General science-technology orientation, specific benefit-risk assessment frame, and public acceptance of gene drive biotechnology. Academic Article uri icon


  • With limited understanding of most new biotechnologies, how do citizens form their opinion and what factors influence their attitudes about these innovations? In this study, we use gene drive biotechnology in agricultural pest management as an example and theoretically propose that given low levels of knowledge and awareness, citizens' acceptance of, or opposition to, gene drive is significantly shaped by two predisposition factors: individuals' general orientation toward science and technology, and their specific benefit-risk assessment frame. Empirically, we employ data collected from a recent US nationally representative public opinion survey (N=1220) and conduct statistical analyses to test the hypotheses derived from our theoretical expectations. Our statistical analyses, based on various model specifications and controlling for individual-level covariates and state-fixed effects, show that citizens with a more favorable general orientation toward science and technology are more likely to accept gene drive. Our data analyses also demonstrate that citizens' specific gene drive assessment frame-consisting of a potential benefit dimension and a potential risk dimension, significantly shapes their attitudes as well-specifically, people emphasizing more on the benefit dimension are more likely to accept gene drive, whereas those who place more importance on the risk dimension tend to oppose it. We discuss contributions of our study and make suggestions for future research in the conclusion.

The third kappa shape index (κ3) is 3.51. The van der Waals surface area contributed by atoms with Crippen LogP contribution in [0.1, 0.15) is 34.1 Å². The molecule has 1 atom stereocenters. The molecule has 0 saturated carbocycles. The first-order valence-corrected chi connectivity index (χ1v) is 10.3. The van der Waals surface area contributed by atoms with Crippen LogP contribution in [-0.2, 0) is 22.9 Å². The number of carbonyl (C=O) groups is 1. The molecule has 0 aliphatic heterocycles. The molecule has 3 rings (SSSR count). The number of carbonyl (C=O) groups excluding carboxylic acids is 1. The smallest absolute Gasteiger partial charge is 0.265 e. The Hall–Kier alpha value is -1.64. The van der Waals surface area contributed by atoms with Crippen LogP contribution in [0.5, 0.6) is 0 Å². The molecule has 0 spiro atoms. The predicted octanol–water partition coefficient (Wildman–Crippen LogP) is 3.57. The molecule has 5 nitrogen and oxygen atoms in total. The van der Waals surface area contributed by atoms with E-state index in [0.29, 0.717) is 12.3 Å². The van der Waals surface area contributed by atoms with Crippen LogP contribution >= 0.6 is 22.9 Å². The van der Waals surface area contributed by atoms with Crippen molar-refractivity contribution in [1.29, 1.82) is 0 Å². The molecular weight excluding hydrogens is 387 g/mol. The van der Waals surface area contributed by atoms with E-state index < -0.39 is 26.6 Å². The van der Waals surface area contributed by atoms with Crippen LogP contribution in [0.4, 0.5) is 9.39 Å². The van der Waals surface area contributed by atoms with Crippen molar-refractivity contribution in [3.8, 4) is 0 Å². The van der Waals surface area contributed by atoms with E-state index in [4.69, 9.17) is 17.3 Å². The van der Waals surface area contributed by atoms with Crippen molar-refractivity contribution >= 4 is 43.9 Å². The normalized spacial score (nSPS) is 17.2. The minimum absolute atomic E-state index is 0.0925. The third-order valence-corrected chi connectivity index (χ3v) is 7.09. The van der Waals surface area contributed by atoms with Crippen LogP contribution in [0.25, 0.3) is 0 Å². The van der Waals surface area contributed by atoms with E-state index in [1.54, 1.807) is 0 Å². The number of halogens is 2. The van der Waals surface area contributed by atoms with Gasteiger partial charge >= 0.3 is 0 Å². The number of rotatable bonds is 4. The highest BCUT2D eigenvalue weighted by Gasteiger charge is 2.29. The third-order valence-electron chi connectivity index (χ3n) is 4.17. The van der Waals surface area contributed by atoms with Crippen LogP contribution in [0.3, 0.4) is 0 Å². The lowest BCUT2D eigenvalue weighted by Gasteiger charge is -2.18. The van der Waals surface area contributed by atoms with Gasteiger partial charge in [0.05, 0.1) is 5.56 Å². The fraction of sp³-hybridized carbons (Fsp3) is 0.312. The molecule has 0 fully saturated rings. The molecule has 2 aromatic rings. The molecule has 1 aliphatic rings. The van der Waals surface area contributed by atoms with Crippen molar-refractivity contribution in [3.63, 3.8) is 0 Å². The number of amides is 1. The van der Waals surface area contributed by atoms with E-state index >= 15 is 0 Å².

published proceedings

  • Risk Anal

author list (cited authors)

  • Liu, X., Goldsmith, C. L., Kang, K. E., Vedlitz, A., Adelman, Z. N., Buchman, L. W., Heitman, E., & Medina, R. F.

citation count

  • 0

publication date

  • October 2023